Eugene O'Neill NHS Reduces Days Open
Due to limited budget cuts, Eugene O'Neill NHS will only be taking reserved tours for 10 AM & 2PM on Fridays and Sundays only. We are still open on Saturdays without reservations. Pick up our shuttle at 10, 12 & 2 at 205 Railroad Ave, Danville (Museum).
Life at Tao House
Of all the places Eugene O'Neill called home during his restless life, Tao (pronounced "Dow") House was the one that held him longest, the refuge where he wrote his last plays. In early 1937, he and Carlotta were living in a San Francisco Hotel. "No roots. No home," Carlotta wrote as they searched for a place to live. Drawn to the privacy and climate of the San Ramon Valley, they purchased a 158-acre ranch near Danville and planned what O'Neill hoped would be his final home.
O'Neill's interest in Eastern thought and Carlotta's passion for Oriental art and decor inspired the name Tao House. Taoism is one of the great religious traditions of China. "Tao," generally translated as "The Way," is the term given to the primal reality which gives birth to the visible world. O'Neill was aware of Taoist concepts, some of which paralleled his own dramatic ideas. The sea symbolized for him the "impelling, inscrutable forces behind life, which it is my ambition to at least faintly shadow ... in my plays."
While O'Neill wrote, Carlotta channeled her own creative energy into the house. Combining a Spanish colonial exterior of adobe-like blocks with an interior of deep blue ceilings and red doors, tiled or black-stained floors, and Chinese furniture, she called it her "pseudo-Chinese house." Because Carlotta's eyes were overly sensitive to light, most of the shades were kept drawn. The darkness and the ghostly images reflected by colored mirrors created a shadowy, enclosed atmosphere that unsettled some visitors.
Though the O'Neills rarely spent a night away from Tao House and Carlotta often kept people at arm's length, especially when the "Master" as she called him, was at work, the couple was far from reclusive. They were visited by relatives, friends, and O'Neill's old theatre colleagues. O'Neill enjoyed gardening and attending football games, where the intensely private man relished a rare anonymity in the crowd. His health permitting, though, he mostly immersed himself in his plays, working on several at a time. Shut away by thick walls and the three doors leading to his study, with Carlotta ensuring that his isolation was undisturbed, his creative energy flowed unchecked for days, even weeks at a stretch. He rose early and usually worked uninterrupted from early morning to about 1 p.m. After lunch he generally napped, swam in the pool, or walked with Carlotta, though sometimes he worked without break into the night. He also devoted time to his dog Blemie, something of a surrogate child for the couple. In the evenings, they usually read or listened to their collection of jazz and blues records.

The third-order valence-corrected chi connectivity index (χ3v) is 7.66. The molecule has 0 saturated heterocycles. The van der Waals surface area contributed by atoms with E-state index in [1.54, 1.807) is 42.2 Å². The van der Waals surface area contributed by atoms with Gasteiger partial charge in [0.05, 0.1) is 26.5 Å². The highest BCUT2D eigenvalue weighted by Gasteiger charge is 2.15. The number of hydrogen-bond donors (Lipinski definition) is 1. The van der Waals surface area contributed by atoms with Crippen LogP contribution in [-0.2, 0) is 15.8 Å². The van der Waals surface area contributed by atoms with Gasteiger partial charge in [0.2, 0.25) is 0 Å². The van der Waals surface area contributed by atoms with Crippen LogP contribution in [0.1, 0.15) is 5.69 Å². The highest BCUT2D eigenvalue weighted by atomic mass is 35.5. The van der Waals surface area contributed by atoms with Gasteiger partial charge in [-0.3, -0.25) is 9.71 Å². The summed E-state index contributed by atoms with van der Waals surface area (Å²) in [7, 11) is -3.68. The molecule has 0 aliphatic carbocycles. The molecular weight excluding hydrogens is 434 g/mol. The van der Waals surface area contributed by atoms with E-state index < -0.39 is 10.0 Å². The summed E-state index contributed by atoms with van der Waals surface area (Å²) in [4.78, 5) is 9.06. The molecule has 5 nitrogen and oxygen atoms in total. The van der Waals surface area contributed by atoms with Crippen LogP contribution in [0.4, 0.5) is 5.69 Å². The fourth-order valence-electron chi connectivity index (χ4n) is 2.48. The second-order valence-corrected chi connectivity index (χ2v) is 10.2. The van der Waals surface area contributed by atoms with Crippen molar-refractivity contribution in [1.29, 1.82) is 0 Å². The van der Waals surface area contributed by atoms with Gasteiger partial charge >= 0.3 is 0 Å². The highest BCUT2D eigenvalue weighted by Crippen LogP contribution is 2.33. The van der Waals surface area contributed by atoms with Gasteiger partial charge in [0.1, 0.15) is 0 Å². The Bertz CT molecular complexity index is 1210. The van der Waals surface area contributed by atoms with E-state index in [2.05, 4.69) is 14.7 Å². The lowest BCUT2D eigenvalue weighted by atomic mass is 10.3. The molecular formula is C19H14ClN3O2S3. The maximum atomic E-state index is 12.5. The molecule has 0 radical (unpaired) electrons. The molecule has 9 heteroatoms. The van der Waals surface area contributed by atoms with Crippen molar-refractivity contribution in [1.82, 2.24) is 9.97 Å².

While he was at Tao House, O'Neill refused requests to produce the plays he wrote there. He wanted to complete five of the cycle plays first. He did not want the others staged until the war was over. During these years, he turned his back on the "show shop," his term for the theatre world. He dedicated his time to the "soul-grinding" work on the cycle, and transformed his own past into the autobiographical plays that made him America's most important playwright.
Photos courtesy of the Beinicke Rare Book and Manuscript Library, Yale University
Did You Know?
When not working on his plays, Eugene O’Neill enjoyed gardening, swimming, and football games at the nearby University of California, Berkeley.